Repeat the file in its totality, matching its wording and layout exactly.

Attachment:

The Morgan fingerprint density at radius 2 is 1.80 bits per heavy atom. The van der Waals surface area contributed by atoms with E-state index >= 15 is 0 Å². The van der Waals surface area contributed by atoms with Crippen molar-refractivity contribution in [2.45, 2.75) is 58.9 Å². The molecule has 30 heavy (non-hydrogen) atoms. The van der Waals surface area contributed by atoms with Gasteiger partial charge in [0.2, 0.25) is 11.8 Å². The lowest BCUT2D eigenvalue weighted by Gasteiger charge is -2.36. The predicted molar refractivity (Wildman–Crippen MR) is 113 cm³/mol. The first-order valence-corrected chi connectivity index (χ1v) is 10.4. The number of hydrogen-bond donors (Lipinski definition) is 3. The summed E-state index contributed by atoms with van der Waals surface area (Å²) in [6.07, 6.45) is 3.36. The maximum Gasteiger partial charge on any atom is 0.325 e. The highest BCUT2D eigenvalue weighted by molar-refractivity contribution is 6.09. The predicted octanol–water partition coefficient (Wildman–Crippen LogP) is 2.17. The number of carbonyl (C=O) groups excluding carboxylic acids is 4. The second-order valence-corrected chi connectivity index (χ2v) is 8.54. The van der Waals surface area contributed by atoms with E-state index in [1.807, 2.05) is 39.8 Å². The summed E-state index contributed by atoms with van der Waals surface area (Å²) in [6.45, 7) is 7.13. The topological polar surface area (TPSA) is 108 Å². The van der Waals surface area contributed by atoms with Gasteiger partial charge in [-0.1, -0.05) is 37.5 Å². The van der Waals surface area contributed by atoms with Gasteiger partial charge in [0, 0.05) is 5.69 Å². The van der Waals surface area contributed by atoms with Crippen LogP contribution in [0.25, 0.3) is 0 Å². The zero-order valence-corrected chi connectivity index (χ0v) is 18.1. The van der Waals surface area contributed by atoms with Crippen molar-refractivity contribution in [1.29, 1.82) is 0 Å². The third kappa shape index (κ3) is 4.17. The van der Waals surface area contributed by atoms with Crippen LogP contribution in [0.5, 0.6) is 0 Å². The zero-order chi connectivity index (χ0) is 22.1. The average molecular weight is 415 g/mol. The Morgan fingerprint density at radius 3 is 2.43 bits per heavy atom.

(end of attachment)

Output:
The Morgan fingerprint density at radius 2 is 1.80 bits per heavy atom. The van der Waals surface area contributed by atoms with E-state index >= 15 is 0 Å². The van der Waals surface area contributed by atoms with Crippen molar-refractivity contribution in [2.45, 2.75) is 58.9 Å². The molecule has 30 heavy (non-hydrogen) atoms. The van der Waals surface area contributed by atoms with Gasteiger partial charge in [0.2, 0.25) is 11.8 Å². The lowest BCUT2D eigenvalue weighted by Gasteiger charge is -2.36. The predicted molar refractivity (Wildman–Crippen MR) is 113 cm³/mol. The first-order valence-corrected chi connectivity index (χ1v) is 10.4. The number of hydrogen-bond donors (Lipinski definition) is 3. The summed E-state index contributed by atoms with van der Waals surface area (Å²) in [6.07, 6.45) is 3.36. The maximum Gasteiger partial charge on any atom is 0.325 e. The highest BCUT2D eigenvalue weighted by molar-refractivity contribution is 6.09. The predicted octanol–water partition coefficient (Wildman–Crippen LogP) is 2.17. The number of carbonyl (C=O) groups excluding carboxylic acids is 4. The second-order valence-corrected chi connectivity index (χ2v) is 8.54. The van der Waals surface area contributed by atoms with E-state index in [1.807, 2.05) is 39.8 Å². The summed E-state index contributed by atoms with van der Waals surface area (Å²) in [6.45, 7) is 7.13. The topological polar surface area (TPSA) is 108 Å². The van der Waals surface area contributed by atoms with Gasteiger partial charge in [-0.1, -0.05) is 37.5 Å². The van der Waals surface area contributed by atoms with Gasteiger partial charge in [0, 0.05) is 5.69 Å². The van der Waals surface area contributed by atoms with Crippen LogP contribution in [0.25, 0.3) is 0 Å². The zero-order valence-corrected chi connectivity index (χ0v) is 18.1. The van der Waals surface area contributed by atoms with Crippen molar-refractivity contribution in [1.29, 1.82) is 0 Å². The third kappa shape index (κ3) is 4.17. The van der Waals surface area contributed by atoms with Crippen LogP contribution in [0.5, 0.6) is 0 Å². The zero-order chi connectivity index (χ0) is 22.1. The average molecular weight is 415 g/mol. The Morgan fingerprint density at radius 3 is 2.43 bits per heavy atom.